General David Petraeus today spoke out regarding the reported peace talks between the Karzai government and the Taliban, confirming that NATO was allowing Taliban negotiators safe passage into Kabul for talks.
Petraeus also claimed that the Taliban’s leadership was the side which had reached out for the talks, and that they had contacted not only Karzai, but the governments of other nations involved in the nation as well.
Yet Petraeus downplayed the seriousness of the talks, saying that they were “preliminary” and that in his opinion “they certainly would not rise to the level of being called negotiations.” President Karzai had previously confirmed the talks, but the Taliban has denied that they are taking place.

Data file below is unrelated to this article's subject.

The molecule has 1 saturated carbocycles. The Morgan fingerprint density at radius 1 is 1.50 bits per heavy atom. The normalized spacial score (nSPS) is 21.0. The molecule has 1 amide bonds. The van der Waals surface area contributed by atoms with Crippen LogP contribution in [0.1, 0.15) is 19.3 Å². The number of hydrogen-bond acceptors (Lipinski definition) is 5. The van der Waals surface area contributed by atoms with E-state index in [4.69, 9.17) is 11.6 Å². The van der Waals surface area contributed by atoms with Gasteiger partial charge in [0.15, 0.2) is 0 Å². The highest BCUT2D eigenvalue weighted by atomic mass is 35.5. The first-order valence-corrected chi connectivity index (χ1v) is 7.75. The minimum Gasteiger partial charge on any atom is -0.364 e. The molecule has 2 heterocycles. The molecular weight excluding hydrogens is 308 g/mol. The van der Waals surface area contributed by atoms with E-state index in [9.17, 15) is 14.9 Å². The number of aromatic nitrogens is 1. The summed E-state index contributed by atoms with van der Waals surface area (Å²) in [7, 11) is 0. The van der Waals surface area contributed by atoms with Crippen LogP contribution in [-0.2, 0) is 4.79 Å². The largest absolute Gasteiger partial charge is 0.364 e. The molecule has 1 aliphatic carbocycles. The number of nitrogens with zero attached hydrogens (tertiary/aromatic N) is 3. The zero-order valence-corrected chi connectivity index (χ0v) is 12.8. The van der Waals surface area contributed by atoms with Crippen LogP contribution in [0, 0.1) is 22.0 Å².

US special envoy Richard Holbrooke also confirmed the talks today, and insisted that they are gaining momentum, though he too insisted they didn’t technically count as negotiation. Holbrooke’s comments are a significant shift as he had earlier this week denied that the talks were taking place at all, dismissing them as a rumor created by the media.
Rumors of such talks have regularly found their way around the media, though all the previous occasions turned out ot be untrue, including one “high profile” round of negotiations with a person who turned out to have severed all ties with the Taliban years prior attempting to negotiate on their behalf. Whether the new talks are any more serious remains to be seen, but there certainly are a lot of officials indicating that this may be the case.